Ticketmaster Summer in Stages

Secret Theatre - Show 4

Ellen McDougall
Secret Theatre
Lyric Hammersmith

Adelle Leonce and Leo Bill Credit: Helen Maybanks
Billy Seymour, Charlotte Josephine, Hammed Animashaun, Steven Webb, Sergo Vares, Nadia Albina Credit: Helen Maybanks
Sergo Vares and Cara Horgan Credit: Helen Maybanks

The fourth instalment of the Lyric Hammersmith’s Secret Theatre season is a gripping tale of treachery, power and deceit that shows the company growing in confidence.

Show 4 is based on a seventeenth-century tragedy with which, I must confess, I’m not too familiar. However, knowing the material is an irrelevance, for part of Secret Theatre’s aims includes introducing theatregoers to classic texts and creating something new by drawing inspiration from the past.

Without giving too much away, Show 4 presents a dystopian world where State officials each vie for control. Deception rules the roost here—be it in the State’s PR campaigns or within the Office itself—and Hayley Squires’s multi-layered story is gripping throughout.

Squires creates a sense of timelessness by wonderfully interweaving the Jacobean verse with contemporary phrasing. The result is a fascinating blend of tone, syntax and style.

Director Ellen McDougall creates a careful, seamless production that brings the themes of gender politics, corruption, image, celebrity and isolation to the fore without becoming overly confusing. The ironic use of Louis Armstrong’s “What a Wonderful World” is a touch of class and reinforces ideas of authoritarianism perverting reality.

There’s a cold, harshness to Hyemi Shin’s dark angular design that perfectly matches the callousness of the characters whilst a revolving booth at the side of the space could resemble how each individual changes their allegiance.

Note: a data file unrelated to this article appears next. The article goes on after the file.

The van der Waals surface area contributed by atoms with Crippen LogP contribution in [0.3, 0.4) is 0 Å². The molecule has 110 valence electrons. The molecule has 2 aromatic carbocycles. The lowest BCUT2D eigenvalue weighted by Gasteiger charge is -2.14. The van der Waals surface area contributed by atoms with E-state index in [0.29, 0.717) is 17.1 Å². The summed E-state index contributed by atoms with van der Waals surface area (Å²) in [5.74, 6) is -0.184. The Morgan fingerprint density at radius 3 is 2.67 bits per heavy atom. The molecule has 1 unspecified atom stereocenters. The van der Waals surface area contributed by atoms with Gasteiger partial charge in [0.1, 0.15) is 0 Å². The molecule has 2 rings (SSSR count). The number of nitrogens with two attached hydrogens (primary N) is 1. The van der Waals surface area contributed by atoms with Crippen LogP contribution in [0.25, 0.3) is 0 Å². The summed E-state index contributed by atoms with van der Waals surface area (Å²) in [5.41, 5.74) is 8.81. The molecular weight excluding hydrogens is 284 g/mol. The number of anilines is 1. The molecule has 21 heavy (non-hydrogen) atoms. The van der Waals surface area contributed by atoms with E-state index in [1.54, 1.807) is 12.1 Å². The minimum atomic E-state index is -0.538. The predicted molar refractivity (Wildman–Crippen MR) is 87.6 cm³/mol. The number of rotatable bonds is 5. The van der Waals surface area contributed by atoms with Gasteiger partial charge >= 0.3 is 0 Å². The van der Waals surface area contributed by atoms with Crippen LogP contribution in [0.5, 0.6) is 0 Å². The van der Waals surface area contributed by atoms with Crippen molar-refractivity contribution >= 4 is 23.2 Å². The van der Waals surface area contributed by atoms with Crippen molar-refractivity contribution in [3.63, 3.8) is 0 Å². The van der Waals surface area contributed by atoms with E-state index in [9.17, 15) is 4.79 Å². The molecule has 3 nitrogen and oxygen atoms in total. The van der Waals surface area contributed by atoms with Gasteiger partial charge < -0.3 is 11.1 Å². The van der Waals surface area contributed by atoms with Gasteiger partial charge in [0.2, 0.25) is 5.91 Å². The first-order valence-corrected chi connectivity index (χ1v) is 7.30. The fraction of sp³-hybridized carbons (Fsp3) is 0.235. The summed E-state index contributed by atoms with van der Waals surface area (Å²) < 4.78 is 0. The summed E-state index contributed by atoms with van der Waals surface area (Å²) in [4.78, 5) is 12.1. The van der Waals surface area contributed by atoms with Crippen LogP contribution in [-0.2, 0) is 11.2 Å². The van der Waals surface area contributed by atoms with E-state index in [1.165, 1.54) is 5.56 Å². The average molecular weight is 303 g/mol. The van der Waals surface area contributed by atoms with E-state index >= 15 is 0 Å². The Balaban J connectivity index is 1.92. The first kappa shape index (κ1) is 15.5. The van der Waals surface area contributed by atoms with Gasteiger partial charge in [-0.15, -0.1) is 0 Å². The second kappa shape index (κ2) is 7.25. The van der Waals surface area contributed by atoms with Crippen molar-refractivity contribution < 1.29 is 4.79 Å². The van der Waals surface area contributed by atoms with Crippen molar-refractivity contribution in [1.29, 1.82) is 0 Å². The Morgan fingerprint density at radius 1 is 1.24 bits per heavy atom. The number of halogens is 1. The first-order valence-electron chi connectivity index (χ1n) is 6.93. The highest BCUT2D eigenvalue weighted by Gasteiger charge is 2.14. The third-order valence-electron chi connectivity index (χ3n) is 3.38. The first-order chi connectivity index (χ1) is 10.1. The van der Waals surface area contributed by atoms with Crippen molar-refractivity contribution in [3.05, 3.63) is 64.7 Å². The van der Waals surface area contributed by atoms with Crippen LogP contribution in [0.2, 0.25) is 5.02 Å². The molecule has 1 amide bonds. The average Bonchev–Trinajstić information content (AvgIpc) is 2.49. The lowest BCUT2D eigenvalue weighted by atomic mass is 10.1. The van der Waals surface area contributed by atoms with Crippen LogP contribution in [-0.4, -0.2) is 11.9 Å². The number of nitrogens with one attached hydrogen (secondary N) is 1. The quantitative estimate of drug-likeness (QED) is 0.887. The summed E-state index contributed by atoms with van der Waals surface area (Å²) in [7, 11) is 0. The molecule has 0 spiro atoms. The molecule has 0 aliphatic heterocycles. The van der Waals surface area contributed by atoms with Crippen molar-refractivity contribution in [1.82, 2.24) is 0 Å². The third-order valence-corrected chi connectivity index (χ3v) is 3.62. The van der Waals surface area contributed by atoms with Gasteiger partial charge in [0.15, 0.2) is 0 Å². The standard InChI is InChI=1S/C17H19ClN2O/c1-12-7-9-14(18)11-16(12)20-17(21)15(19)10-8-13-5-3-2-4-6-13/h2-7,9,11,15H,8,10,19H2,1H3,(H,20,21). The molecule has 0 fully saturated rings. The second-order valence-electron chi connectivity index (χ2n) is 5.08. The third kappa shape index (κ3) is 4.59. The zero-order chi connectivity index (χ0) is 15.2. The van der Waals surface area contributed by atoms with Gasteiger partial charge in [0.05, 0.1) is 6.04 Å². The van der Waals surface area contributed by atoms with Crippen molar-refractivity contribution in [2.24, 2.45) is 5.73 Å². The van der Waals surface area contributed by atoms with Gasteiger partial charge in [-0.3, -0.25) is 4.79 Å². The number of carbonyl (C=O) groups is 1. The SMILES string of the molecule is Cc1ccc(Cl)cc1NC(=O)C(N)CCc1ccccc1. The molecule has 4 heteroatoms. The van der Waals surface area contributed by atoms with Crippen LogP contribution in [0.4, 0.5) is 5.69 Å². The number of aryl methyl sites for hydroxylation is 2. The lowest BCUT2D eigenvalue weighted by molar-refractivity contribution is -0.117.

Lizzie Powell’s multifaceted lighting evokes some stunning effects at times creating haunting silhouettes, and a thick bass line creates a tense, unknowing atmosphere.

A key reason as to why Show 4 works so well is unmistakably the cast. After working together since last summer, it seems the company are in complete harmony.

The cast of ten (Nadia Albina, Hammed Animashaun, Leo Bill, Cara Horgan, Charlotte Josephine, Adelle Leonce, Katherine Pearce, Billy Seymour, Sergo Vares and Steven Webb) are some of the strongest actors I have seen in recent times and it’s refreshing to see an ensemble work so cohesively—arguably one of Secret Theatre’s greatest successes (so far).

There’s a sense that the cast are wholly comfortable with each other and thus able to tackle difficult subject matters with ease. I believe only a team that trust in each other’s ability could pull off the near the knuckle moments of Show 4 with such conviction and believability.

On a side note, the quality of their singing voices is also worthy of mention—maybe Show 5 should be a musical?

With more back-stabbing than an episode of TOWIE, Show 4 is an enthralling rollercoaster ride that sees Secret Theatre going from strength to strength. Bring on Show 5.

Reviewer: Sean Brooks